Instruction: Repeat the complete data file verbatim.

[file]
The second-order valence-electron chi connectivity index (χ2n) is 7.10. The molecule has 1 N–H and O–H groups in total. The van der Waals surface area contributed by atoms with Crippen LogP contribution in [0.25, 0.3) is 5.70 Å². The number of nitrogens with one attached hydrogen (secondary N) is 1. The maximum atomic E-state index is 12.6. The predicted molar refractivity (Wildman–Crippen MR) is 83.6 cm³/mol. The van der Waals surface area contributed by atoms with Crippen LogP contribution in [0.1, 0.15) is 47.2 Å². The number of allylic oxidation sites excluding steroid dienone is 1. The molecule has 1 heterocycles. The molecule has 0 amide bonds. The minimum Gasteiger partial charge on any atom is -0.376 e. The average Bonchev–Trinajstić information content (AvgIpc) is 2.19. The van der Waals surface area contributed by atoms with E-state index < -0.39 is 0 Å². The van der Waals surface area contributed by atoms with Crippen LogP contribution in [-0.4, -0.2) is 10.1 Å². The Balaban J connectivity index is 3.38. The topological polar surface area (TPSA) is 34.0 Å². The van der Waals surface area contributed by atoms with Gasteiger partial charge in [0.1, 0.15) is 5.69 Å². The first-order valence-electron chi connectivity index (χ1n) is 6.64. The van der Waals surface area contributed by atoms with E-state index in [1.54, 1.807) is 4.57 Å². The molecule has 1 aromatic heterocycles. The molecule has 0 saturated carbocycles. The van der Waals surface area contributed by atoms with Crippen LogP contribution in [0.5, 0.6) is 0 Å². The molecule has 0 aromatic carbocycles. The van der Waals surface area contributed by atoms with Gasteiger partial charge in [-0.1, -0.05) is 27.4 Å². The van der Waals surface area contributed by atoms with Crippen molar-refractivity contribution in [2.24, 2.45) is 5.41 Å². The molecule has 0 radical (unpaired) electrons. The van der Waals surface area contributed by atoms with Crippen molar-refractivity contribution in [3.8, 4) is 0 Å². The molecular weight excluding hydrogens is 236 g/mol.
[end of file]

The second-order valence-electron chi connectivity index (χ2n) is 7.10. The molecule has 1 N–H and O–H groups in total. The van der Waals surface area contributed by atoms with Crippen LogP contribution in [0.25, 0.3) is 5.70 Å². The number of nitrogens with one attached hydrogen (secondary N) is 1. The maximum atomic E-state index is 12.6. The predicted molar refractivity (Wildman–Crippen MR) is 83.6 cm³/mol. The van der Waals surface area contributed by atoms with Crippen LogP contribution in [0.1, 0.15) is 47.2 Å². The number of allylic oxidation sites excluding steroid dienone is 1. The molecule has 1 heterocycles. The molecule has 0 amide bonds. The minimum Gasteiger partial charge on any atom is -0.376 e. The average Bonchev–Trinajstić information content (AvgIpc) is 2.19. The van der Waals surface area contributed by atoms with E-state index < -0.39 is 0 Å². The van der Waals surface area contributed by atoms with Crippen LogP contribution in [-0.4, -0.2) is 10.1 Å². The Balaban J connectivity index is 3.38. The topological polar surface area (TPSA) is 34.0 Å². The van der Waals surface area contributed by atoms with Gasteiger partial charge in [0.1, 0.15) is 5.69 Å². The first-order valence-electron chi connectivity index (χ1n) is 6.64. The van der Waals surface area contributed by atoms with E-state index in [1.54, 1.807) is 4.57 Å². The molecule has 1 aromatic heterocycles. The molecule has 0 saturated carbocycles. The van der Waals surface area contributed by atoms with Crippen LogP contribution in [0.5, 0.6) is 0 Å². The molecule has 0 aromatic carbocycles. The van der Waals surface area contributed by atoms with Gasteiger partial charge in [-0.1, -0.05) is 27.4 Å². The van der Waals surface area contributed by atoms with Crippen molar-refractivity contribution in [2.24, 2.45) is 5.41 Å². The molecule has 0 radical (unpaired) electrons. The van der Waals surface area contributed by atoms with Crippen molar-refractivity contribution in [3.8, 4) is 0 Å². The molecular weight excluding hydrogens is 236 g/mol.